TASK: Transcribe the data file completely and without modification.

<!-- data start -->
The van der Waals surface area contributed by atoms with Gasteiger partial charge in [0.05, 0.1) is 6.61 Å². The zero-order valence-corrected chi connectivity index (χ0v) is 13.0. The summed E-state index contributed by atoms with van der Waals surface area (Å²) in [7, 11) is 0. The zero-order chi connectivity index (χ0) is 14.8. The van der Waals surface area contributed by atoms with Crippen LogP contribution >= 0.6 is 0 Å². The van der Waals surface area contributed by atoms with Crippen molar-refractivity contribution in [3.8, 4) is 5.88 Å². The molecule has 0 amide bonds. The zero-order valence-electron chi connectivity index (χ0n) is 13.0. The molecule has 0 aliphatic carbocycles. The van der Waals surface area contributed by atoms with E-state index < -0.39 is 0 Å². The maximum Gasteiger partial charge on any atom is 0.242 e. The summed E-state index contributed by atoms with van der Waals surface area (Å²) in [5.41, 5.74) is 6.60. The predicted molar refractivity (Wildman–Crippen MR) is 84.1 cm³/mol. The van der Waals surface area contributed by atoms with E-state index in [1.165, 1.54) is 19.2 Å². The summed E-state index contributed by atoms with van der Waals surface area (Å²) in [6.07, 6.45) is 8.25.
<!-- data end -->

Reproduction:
The van der Waals surface area contributed by atoms with Gasteiger partial charge in [0.05, 0.1) is 6.61 Å². The zero-order valence-corrected chi connectivity index (χ0v) is 13.0. The summed E-state index contributed by atoms with van der Waals surface area (Å²) in [7, 11) is 0. The zero-order chi connectivity index (χ0) is 14.8. The van der Waals surface area contributed by atoms with Crippen LogP contribution >= 0.6 is 0 Å². The van der Waals surface area contributed by atoms with Crippen molar-refractivity contribution in [3.8, 4) is 5.88 Å². The molecule has 0 amide bonds. The zero-order valence-electron chi connectivity index (χ0n) is 13.0. The molecule has 0 aliphatic carbocycles. The van der Waals surface area contributed by atoms with E-state index < -0.39 is 0 Å². The maximum Gasteiger partial charge on any atom is 0.242 e. The summed E-state index contributed by atoms with van der Waals surface area (Å²) in [5.41, 5.74) is 6.60. The predicted molar refractivity (Wildman–Crippen MR) is 84.1 cm³/mol. The van der Waals surface area contributed by atoms with E-state index in [1.165, 1.54) is 19.2 Å². The summed E-state index contributed by atoms with van der Waals surface area (Å²) in [6.07, 6.45) is 8.25.